Text of measure

The question on the ballot:

This text is quoted verbatim from the original source. Any inconsistencies are attributed to the original source.

To offset severe state budget cuts; promote student achievement in reading/mathematics/science/arts; maintain vocational education/job training programs; limit class size increases; reduce teacher/staff layoffs; keep schools safe/bathrooms clean; shall the Los Angeles Unified School District levy a temporary $100 annual education parcel tax ending after four years, exempting low-income seniors, no money for central district administrators' salaries, mandatory audits, with all funds going to neighborhood schools?[7]

LAUSD budget woes

ShowImage.jpg

LAUSD faced a $640 million shortfall in its 2010-2011 budget. If voters approved the parcel tax, the projected deficit would have still been over $500 million annually.[1]

An editorial in the Los Angeles Times reported that the newspaper's editors are not entirely convinced that LAUSD's fiscal discipline was up to par. The editors opined, "In 2007, the board voted -- in a union-placating move and over the objections of then-Supt. David L. Brewer, who said the district lacked the money -- to expand the hours and benefits of cafeteria workers at a cost of millions of dollars per year. Has the district done anything to cut back on those expenses? If not, will it?"[8]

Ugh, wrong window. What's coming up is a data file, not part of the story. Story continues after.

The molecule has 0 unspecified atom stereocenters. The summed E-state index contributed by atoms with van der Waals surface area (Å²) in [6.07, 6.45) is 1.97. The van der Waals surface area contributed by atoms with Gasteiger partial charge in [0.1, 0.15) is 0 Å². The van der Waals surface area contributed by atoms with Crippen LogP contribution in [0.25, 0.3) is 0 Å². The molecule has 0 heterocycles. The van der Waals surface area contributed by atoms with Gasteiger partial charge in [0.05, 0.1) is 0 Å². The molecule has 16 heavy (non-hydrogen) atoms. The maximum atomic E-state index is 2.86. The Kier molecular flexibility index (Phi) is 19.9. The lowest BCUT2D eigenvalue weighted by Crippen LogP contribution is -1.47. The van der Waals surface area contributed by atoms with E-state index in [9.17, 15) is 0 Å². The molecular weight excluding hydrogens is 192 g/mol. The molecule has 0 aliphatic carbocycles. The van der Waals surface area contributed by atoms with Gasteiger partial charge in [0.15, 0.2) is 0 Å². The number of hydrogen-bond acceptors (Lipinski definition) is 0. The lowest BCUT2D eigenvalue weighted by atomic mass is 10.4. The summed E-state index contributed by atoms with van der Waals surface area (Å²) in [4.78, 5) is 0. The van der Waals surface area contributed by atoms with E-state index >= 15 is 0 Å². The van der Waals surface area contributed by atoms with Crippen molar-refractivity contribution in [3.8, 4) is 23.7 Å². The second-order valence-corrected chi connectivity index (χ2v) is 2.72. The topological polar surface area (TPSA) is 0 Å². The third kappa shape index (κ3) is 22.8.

The newspaper's editorial board also expressed a doubt about whether some of the money raised through the parcel tax might go into administration instead of into the classroom: "We're not persuaded by assurances that none of the money from the parcel tax would go to administration," they wrote.[8]

Measure Q

LAUSD voters approved Measure Q on November 4, 2008. Measure Q was a $7 billion construction bond. It's the largest school bond measure in the history of California school bond measures.

Timing of election

The parcel tax could have gone on either the June ballot or the November ballot.

Turnout in the November election was expected to include a higher percentage of Democratic voters who, it is thought, would have been more likely to vote in favor of a parcel tax. Turnout in the June election was expected to be relatively low, and disproportionately conservative, older and Republican. There was likely to be a higher Republican turnout in June because there were hotly contested GOP contests for governor and U.S. Senate, whereas the Democratic primary contests on the June ballot were not as vigorous.[1]

Glenn Gritzer, managing director of Mercury Public Affairs, said of the timing, "This particular election presents its own unique challenges. The majority of voters in this election will not necessarily be naturally sympathetic."[1]

Los Angeles Unified school board member Steve Zimmer said that in spite of these considerations, the board felt that they had to put the tax on the June ballot: "If we do not invest in our kids in this moment, if we do not figure out a way to keep the most vital and essential programs whole, the fallout from that will go on for years and years."[1]

See also